An Inside Look at 6 Intriguing Startups From GroceryShop 2019
Launched in 2018, the annual GroceryShop conference is rapidly becoming a “go-to” event in the grocery and CPG industry. Attendees include leaders from top brands, founders from innovative startups, and just about everyone in-between. It is a great place to stay abreast of the latest trends and emerging technologies in the grocery world.
This year the conference took place at the dazzling Venetian resort in Las Vegas during mid-September, and it did not disappoint. There is a lot that could be said about the event, but one of the key highlights was listening to pitches from a number of startup founders.
While many of the startup concepts seemed to have merit, six presentations in particular caught our attention as ideas worth keeping an eye on. But are these just passing gimmicks or will they scale to become industry game changers? I’ll let you decide. Here is a brief description of each:
Combining chemistry with machine learning and AI, Tastry claims to be able to help consumers identify wines they will love based on a short survey they can take on an in-store kiosk. It is a bold claim, but what retailers are really excited about is the potential 5x to 10x boost in annual ROI Tastry is promising to deliver stores.
There must be something to it, because Tastry is ramping up to 1,200 locations by 2020. And wine is only the beginning. They are already working on plans to apply their technology to beer, coffee, perfume, and a host of other “sensory” products.
With Shoppermotion’s proprietary indoor mapping technology, retailers can visualize actual consumer behavior from thousands of actual shopping trips. Sensors capture every shopper’s journey throughout the store, then their proprietary technology analyzes the data to provide heatmaps, reports, and actionable insights.
While the idea of having your every move scrutinized as you pick out the perfect bunch of bananas may sound a little creepy, this technology can help retailers identify blind spots and correlations, match staffing schedules to demand, and generally optimize shopping experiences.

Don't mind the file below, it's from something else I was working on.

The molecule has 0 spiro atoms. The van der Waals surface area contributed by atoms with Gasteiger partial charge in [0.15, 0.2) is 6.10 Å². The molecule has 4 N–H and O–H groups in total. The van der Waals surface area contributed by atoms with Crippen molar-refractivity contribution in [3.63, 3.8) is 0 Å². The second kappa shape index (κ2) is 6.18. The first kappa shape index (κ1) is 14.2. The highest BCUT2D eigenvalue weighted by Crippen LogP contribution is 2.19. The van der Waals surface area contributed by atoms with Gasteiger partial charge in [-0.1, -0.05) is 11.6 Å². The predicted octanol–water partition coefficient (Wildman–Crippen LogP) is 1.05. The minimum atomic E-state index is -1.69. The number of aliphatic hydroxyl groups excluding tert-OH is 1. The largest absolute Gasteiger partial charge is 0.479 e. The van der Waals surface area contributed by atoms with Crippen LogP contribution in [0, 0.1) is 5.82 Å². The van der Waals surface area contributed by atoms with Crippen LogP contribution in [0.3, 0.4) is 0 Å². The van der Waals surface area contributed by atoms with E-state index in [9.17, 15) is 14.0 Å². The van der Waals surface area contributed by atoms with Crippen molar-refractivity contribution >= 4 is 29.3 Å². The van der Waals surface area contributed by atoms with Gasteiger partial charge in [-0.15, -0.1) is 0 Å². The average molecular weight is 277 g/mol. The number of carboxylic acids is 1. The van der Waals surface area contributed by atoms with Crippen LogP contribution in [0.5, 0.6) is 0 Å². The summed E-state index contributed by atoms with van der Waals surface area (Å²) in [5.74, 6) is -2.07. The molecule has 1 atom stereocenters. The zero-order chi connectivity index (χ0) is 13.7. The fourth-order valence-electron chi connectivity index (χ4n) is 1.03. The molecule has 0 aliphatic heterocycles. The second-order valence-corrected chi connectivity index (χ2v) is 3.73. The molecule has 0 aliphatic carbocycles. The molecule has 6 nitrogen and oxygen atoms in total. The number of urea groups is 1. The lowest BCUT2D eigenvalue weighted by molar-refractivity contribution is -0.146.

3) Babylon Micro-Farms
When it comes to fruit and vegetables, nothing beats the flavor and quality of something that has just been picked. At least that is what Babylon Micro-Farms is counting on. The company provides smart modular indoor farming systems that could ultimately allow retailers to grow their own fresh produce on location.
With just over 50 locations in Virginia, they have a long way to go. But their vision of delivering fresh produce year round via smart farms that are managed remotely is certainly compelling. Apparently their produce has a 50% better shelf life than shipped varieties. And their slick app makes it easy for stores to manage the entire process from their mobile devices.
Don’t have time to go to the store, but still need a fresh supply of your favorite groceries? No problem, Shipt has an army of professional shoppers ready to help. Just use their app to browse your favorite stores and place an order. It will be delivered to your front door in as little as an hour.
Shipt isn’t the only company offering this type of service, but their focus on partners, people, and getting meat and produce orders just right is giving them an advantage in the space. They already have over 100,000 Shipt shoppers just waiting for you to place an order.
Cargo is on a mission to turn every Uber car into a vending machine on wheels. Riders can interact with an in-car kiosk to easily order and pay for products (like candy and drinks), that the driver then provides.
It may sound like a gimmick, but Cargo already has 20,000 drivers signed-up and is partnering with Uber. Drivers make a commission off of each sale and really have nothing to lose. So who knows, next time you need a Monster Energy to get through the afternoon, you may just need to take an Uber ride around the block.
As the leading online grocery retailer in the UK, Ocado isn’t exactly a startup. But what is new is their collaboration with Kroger – the largest grocery chain in the USA. Why is this noteable? Because Ocado is known for their unique model of delivering groceries directly from warehouses to online shoppers and has been doing very well in the UK.
Kroger is hoping to capture some of this magic and is relying on Ocado’s proprietary technology to build several automated fulfillment centers in the USA. In fact, the first facility is currently under construction in Texas. Watch out Shipt – robots are headed your way.
Startups are never sure bets. Ideas that seem like winners often fail, while others that seem unlikely sometimes succeed. But one thing is clear from all of these pitches. Technology and data are revolutionizing the grocery and CPG industry and that trend is here to stay.
GroceryShop 2019 is a wrap, but 2020 is just around the corner. If you are looking for a fantastic opportunity to meet top players in the industry, and learn about what is coming next, then you should consider adding it to your calendar. I’d recommend it.
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